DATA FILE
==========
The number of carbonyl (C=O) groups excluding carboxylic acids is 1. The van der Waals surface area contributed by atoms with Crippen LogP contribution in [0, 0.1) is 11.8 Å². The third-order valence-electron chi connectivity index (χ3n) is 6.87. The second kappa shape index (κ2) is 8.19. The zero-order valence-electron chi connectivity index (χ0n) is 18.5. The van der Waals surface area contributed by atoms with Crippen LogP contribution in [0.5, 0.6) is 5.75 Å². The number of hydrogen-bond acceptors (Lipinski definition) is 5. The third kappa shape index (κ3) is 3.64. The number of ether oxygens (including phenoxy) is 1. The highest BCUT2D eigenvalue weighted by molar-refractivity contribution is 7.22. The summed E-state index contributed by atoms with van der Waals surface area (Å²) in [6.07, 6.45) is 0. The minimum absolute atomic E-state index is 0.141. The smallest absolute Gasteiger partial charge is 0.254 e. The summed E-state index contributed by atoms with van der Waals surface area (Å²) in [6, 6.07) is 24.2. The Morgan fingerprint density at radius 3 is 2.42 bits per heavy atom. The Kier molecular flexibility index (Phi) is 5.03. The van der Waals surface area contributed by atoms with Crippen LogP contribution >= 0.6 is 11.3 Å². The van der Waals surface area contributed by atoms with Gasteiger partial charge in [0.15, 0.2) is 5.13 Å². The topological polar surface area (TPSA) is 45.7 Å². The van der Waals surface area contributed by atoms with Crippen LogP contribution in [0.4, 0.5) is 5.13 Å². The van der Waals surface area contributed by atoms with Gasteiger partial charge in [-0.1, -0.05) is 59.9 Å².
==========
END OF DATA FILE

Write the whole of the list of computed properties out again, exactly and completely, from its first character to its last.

The number of carbonyl (C=O) groups excluding carboxylic acids is 1. The van der Waals surface area contributed by atoms with Crippen LogP contribution in [0, 0.1) is 11.8 Å². The third-order valence-electron chi connectivity index (χ3n) is 6.87. The second kappa shape index (κ2) is 8.19. The zero-order valence-electron chi connectivity index (χ0n) is 18.5. The van der Waals surface area contributed by atoms with Crippen LogP contribution in [0.5, 0.6) is 5.75 Å². The number of hydrogen-bond acceptors (Lipinski definition) is 5. The third kappa shape index (κ3) is 3.64. The number of ether oxygens (including phenoxy) is 1. The highest BCUT2D eigenvalue weighted by molar-refractivity contribution is 7.22. The summed E-state index contributed by atoms with van der Waals surface area (Å²) in [6.07, 6.45) is 0. The minimum absolute atomic E-state index is 0.141. The smallest absolute Gasteiger partial charge is 0.254 e. The summed E-state index contributed by atoms with van der Waals surface area (Å²) in [6, 6.07) is 24.2. The Morgan fingerprint density at radius 3 is 2.42 bits per heavy atom. The Kier molecular flexibility index (Phi) is 5.03. The van der Waals surface area contributed by atoms with Crippen LogP contribution >= 0.6 is 11.3 Å². The van der Waals surface area contributed by atoms with Gasteiger partial charge in [0.15, 0.2) is 5.13 Å². The topological polar surface area (TPSA) is 45.7 Å². The van der Waals surface area contributed by atoms with Crippen LogP contribution in [0.4, 0.5) is 5.13 Å². The van der Waals surface area contributed by atoms with Gasteiger partial charge in [-0.1, -0.05) is 59.9 Å².